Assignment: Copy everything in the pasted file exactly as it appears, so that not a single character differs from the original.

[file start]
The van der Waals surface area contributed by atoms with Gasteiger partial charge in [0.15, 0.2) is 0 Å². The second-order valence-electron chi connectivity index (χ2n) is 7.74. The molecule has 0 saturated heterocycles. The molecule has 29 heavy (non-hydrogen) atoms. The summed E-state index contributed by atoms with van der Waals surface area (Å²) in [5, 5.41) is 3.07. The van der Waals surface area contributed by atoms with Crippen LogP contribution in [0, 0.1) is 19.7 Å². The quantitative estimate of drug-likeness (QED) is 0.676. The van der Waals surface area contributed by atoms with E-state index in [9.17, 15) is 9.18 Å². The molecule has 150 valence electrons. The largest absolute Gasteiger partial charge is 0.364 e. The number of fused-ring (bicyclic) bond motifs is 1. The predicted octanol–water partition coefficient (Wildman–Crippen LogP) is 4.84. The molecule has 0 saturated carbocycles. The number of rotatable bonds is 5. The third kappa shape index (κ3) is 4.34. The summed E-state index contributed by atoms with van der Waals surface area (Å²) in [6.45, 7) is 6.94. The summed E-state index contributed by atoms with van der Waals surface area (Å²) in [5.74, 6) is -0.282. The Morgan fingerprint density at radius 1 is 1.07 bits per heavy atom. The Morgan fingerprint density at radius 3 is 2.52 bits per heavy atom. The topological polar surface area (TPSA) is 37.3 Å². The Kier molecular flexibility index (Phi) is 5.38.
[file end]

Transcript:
The van der Waals surface area contributed by atoms with Gasteiger partial charge in [0.15, 0.2) is 0 Å². The second-order valence-electron chi connectivity index (χ2n) is 7.74. The molecule has 0 saturated heterocycles. The molecule has 29 heavy (non-hydrogen) atoms. The summed E-state index contributed by atoms with van der Waals surface area (Å²) in [5, 5.41) is 3.07. The van der Waals surface area contributed by atoms with Crippen LogP contribution in [0, 0.1) is 19.7 Å². The quantitative estimate of drug-likeness (QED) is 0.676. The van der Waals surface area contributed by atoms with E-state index in [9.17, 15) is 9.18 Å². The molecule has 150 valence electrons. The largest absolute Gasteiger partial charge is 0.364 e. The number of fused-ring (bicyclic) bond motifs is 1. The predicted octanol–water partition coefficient (Wildman–Crippen LogP) is 4.84. The molecule has 0 saturated carbocycles. The number of rotatable bonds is 5. The third kappa shape index (κ3) is 4.34. The summed E-state index contributed by atoms with van der Waals surface area (Å²) in [6.45, 7) is 6.94. The summed E-state index contributed by atoms with van der Waals surface area (Å²) in [5.74, 6) is -0.282. The Morgan fingerprint density at radius 1 is 1.07 bits per heavy atom. The Morgan fingerprint density at radius 3 is 2.52 bits per heavy atom. The topological polar surface area (TPSA) is 37.3 Å². The Kier molecular flexibility index (Phi) is 5.38.